PyTorch torch.no_grad() is a context manager “used to disable gradient calculation within a specific block of code.” This is helpful for inference or evaluation phases when you are sure you will not call backward(). Disabling gradient calculation can reduce memory consumption and speed up computations.
In this mode, the result of every computation will have requires_grad=False, even when the inputs have requires_grad=True.
with torch.no_grad(): # Your code here
The torch.no_grad() context manager is typically used with a with statement to specify the block of code where gradients should not be computed:
Example 1: How to Use torch.no_grad()
Here’s a simple example showing how the torch.no_grad() works:
import torch x = torch.tensor([1.0, 2.0], requires_grad=True) y = x * 2 with torch.no_grad(): z = y + 2 print("Does z require gradients? : ", z.requires_grad)
Does z require gradients? : False
In this code example, the tensor z will not require gradients, even though it is computed from y, which does require gradients.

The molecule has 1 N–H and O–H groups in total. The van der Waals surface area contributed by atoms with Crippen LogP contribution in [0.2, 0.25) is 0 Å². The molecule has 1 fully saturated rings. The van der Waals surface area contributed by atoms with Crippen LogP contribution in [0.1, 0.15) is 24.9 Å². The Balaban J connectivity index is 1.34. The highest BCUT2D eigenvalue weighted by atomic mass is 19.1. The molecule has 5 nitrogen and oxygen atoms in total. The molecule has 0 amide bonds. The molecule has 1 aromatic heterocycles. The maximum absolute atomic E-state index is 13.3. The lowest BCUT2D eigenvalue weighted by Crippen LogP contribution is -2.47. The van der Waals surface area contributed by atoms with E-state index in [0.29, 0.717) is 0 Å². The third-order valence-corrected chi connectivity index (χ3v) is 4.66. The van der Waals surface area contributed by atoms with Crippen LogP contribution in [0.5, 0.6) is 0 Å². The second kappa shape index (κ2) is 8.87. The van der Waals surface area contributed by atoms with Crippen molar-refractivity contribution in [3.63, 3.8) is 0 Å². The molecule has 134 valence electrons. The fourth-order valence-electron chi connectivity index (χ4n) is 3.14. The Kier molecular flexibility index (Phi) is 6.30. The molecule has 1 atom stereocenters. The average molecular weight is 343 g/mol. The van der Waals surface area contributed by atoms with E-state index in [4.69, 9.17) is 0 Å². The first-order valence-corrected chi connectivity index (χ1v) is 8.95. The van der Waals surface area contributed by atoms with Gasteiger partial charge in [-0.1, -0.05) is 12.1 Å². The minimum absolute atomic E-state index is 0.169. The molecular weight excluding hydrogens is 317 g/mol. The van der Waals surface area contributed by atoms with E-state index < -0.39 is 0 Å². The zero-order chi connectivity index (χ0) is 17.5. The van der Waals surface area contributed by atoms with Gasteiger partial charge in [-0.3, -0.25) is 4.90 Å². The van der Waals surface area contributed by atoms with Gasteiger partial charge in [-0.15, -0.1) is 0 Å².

When evaluating a model, wrapping the evaluation code in a torch is a good practice.no_grad() block. This can help save memory and make the model run faster.
import torch import torch.nn as nn class SimpleModel(nn.Module): def __init__(self): super(SimpleModel, self).__init__() self.fc = nn.Linear(10, 10) def forward(self, x): return self.fc(x) # Initialize the model and set it to evaluation mode model = SimpleModel() model.eval() # Create a sample input tensor input_tensor = torch.randn(1, 10) # Evaluate the model without gradient computation with torch.no_grad(): output = model(input_tensor) print("Does output require gradients? : ", output.requires_grad)
Does output require gradients? : False
In this example, the output tensor does not require gradients, which is what you would typically want during evaluation.